Recovery in the Media: #62. Wintergirls

Wintergirls

Although potentially triggering, this book is a powerful depiction of an eating disorder and how it devastates lives.

62. Wintergirls by Laurie Halse Anderson

Few books have impacted me quite as much as Wintergirls by Laurie Halse Anderson. From the first sentence to the ending, the novel related to my eating disorder and life so much. At parts, I could not tell if I was more triggered or inspired. That was how powerful and realistic it was. Because of that, I debated blogging about it for several months. Would it be more helpful or hindering? That was the main worry that I had. However, my decision was to highlight it on Media Monday while cautioning that some might be triggered by it. On the whole, however, this is another amazing book by Laurie Halse Anderson.

Synopsis: Lia is shocked to learn that her ex-best friend Cassie has just died. Both high schoolers, the girls recently cut off communication with each other after helping to fuel each other’s eating disorders. This news haunts Lia, who is secretly still deep in anorexia. At times, the ghost of Cassie almost seems to be following the living girl, convincing her that life is not worthwhile. Thus, Lia decides to find out the truth about the puzzling death of her friend despite the pain it will cause.

Recovery Pluses: As mentioned above, the books is so realistic to the emotions and thought process of an eating disorder. Fear of blacking out while driving and waking up to have killed someone – that is something I still struggle with at times. Never before had I realized that I was not alone in that agony. The same tricks, anxieties, and judgments that fill my mind are in this book. That makes it both difficult and good to read. I am not sure how someone with a strong eating disorder would handle this novel. It really depends on the person.

However, light shines through this bleak novel. Without giving away the conclusion, I will promise that the ending holds hope for Lia. Her coming days will not be easy, but there is help waiting for her and others in similar situations. The narrator and author finally show that an eating disorder is not a healthy way of life and that one can recover from it. This makes the novel as a whole less triggering.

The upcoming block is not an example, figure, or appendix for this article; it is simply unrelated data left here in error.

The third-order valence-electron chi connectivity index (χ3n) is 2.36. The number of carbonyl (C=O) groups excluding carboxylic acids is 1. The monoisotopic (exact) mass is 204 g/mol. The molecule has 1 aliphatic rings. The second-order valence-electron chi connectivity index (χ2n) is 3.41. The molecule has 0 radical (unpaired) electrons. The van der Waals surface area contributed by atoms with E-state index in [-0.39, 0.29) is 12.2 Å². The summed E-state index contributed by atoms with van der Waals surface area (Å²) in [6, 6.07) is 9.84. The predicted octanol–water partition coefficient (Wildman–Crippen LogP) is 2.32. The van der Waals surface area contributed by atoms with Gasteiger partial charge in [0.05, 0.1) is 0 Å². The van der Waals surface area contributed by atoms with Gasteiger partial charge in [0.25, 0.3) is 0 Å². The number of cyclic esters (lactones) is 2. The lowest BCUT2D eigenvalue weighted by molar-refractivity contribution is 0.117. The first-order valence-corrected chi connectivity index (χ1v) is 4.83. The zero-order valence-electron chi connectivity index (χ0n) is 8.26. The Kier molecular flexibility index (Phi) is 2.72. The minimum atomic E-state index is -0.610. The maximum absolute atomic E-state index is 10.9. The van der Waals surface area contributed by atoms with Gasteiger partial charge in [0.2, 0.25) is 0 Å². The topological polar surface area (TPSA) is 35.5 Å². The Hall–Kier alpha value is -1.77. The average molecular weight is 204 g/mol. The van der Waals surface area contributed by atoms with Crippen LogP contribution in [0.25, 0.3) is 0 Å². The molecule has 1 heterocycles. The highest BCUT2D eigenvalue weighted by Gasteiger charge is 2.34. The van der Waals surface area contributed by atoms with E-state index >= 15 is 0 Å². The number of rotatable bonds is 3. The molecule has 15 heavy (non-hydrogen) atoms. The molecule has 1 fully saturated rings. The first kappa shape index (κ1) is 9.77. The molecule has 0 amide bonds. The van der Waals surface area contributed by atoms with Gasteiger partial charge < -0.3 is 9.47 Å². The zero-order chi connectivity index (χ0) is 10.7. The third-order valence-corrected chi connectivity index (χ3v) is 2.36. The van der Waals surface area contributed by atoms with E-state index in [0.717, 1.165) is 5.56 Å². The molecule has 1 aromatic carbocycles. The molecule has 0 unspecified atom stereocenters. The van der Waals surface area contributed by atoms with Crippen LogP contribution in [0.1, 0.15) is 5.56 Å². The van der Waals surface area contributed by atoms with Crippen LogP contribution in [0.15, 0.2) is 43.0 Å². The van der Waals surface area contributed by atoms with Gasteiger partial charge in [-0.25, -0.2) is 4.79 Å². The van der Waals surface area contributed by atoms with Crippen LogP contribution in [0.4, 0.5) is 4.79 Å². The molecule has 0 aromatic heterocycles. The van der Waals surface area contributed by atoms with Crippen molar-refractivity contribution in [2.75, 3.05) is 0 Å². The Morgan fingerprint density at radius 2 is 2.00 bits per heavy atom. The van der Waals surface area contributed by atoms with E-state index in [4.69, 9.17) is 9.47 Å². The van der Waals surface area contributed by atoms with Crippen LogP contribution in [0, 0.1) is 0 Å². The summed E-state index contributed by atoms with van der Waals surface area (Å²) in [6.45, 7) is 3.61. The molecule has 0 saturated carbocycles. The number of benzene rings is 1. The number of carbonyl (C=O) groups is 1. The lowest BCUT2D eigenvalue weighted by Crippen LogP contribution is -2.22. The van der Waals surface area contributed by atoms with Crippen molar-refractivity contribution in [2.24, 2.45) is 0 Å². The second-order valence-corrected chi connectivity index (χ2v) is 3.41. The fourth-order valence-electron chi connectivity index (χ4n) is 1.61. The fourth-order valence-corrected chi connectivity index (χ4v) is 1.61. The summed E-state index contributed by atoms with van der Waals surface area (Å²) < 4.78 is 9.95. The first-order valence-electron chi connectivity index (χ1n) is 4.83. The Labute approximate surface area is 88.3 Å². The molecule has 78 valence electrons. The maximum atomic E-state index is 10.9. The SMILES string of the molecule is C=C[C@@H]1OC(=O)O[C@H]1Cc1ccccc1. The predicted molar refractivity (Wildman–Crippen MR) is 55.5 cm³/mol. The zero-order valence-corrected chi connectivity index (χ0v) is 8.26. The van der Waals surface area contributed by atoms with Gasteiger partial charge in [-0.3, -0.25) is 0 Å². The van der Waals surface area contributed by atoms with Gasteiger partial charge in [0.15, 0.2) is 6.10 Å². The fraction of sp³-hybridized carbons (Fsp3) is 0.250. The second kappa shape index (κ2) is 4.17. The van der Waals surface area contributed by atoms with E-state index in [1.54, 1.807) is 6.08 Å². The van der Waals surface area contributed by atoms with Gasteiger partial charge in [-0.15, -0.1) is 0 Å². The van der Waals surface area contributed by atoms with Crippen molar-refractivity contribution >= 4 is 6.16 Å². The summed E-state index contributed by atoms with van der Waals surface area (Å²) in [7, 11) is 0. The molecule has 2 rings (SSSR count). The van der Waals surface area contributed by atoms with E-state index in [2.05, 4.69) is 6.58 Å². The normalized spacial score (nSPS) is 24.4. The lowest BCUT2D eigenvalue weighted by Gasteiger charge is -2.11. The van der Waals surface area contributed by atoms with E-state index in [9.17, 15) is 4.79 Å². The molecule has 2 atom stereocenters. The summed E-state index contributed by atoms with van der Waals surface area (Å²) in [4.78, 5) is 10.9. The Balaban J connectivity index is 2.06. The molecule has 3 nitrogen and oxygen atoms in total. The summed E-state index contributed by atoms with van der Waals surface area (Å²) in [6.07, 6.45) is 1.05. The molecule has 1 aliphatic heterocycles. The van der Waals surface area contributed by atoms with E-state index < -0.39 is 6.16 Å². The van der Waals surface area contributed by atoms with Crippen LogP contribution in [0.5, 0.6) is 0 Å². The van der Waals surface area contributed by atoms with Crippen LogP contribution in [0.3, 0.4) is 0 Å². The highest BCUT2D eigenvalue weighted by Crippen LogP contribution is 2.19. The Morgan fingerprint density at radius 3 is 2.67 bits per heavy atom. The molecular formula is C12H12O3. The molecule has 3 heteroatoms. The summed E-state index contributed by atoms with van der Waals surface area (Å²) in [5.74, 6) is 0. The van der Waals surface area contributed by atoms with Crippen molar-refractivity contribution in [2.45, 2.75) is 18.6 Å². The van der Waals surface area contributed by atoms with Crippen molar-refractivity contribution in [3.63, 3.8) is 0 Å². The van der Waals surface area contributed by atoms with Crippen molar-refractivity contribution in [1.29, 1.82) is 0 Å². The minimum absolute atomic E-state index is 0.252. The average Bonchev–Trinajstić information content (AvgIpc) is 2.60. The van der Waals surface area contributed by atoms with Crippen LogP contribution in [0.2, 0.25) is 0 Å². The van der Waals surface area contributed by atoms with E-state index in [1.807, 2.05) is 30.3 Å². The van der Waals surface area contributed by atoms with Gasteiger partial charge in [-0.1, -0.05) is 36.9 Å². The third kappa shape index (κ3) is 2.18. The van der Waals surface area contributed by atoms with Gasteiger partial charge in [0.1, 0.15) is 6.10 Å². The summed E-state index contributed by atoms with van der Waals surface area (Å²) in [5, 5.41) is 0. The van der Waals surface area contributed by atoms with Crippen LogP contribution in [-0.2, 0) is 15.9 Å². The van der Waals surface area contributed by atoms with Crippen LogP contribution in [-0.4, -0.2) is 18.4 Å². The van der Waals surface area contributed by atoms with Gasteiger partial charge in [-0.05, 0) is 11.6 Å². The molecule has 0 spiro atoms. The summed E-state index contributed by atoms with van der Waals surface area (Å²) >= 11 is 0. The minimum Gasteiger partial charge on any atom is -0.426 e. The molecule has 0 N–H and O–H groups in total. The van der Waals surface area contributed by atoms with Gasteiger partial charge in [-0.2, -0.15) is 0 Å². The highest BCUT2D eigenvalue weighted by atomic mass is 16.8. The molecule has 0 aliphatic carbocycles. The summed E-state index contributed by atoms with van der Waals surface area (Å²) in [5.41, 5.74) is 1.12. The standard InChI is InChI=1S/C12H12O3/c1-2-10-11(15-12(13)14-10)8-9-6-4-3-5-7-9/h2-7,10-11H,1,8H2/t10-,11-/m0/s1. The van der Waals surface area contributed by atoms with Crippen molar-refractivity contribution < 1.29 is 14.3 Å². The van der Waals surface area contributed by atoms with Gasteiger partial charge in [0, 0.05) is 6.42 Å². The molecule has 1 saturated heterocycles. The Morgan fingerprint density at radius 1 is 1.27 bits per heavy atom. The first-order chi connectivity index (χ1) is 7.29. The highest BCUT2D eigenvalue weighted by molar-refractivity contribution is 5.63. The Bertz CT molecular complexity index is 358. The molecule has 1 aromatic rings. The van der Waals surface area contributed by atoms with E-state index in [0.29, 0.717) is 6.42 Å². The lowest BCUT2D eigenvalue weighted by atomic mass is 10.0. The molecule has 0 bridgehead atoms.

Other important elements of recovery include the beauty and fragility of life. Cassie died before she could live her dreams. Lia is tempted to give up on herself and choose death. Yet, the novel makes it clear that doing so would be giving up on a future full of hope and promise. Yes, life is difficult, but it is also worth the fight.

Cautions: As mentioned above several times, this book is very triggering. Anorexic and bulimic symptoms are not shied away from or watered down to make the reader feel comfortable. All of the disgusting, cruel, and manipulative nature of eating disorder thoughts are addressed. This is difficult to read but so important for caregivers and support people to understand. Plus, it can be helpful for those who are struggling to relate to, as long as it is not too triggering. Teens and older would probably best enjoy this novel.

Wintergirls sounds like a beautiful novel; it is not. This book features the gritty reality of eating disorders. Far from tame, exploring these illnesses that kill so many people and ruin thousands of lives is not a simple task. Anderson does an amazing job of portraying anorexia and bulimia that is both enlightening and disturbing, dark and hopeful, triggering and empowering. If you think that you are ready to handle a book like this, I suggest it as a flashlight to help escape from the dark of these mental illnesses. Yes, this is difficult and can be deadly. However, even in the hardest of moments, strength remains to push forward toward recovery.

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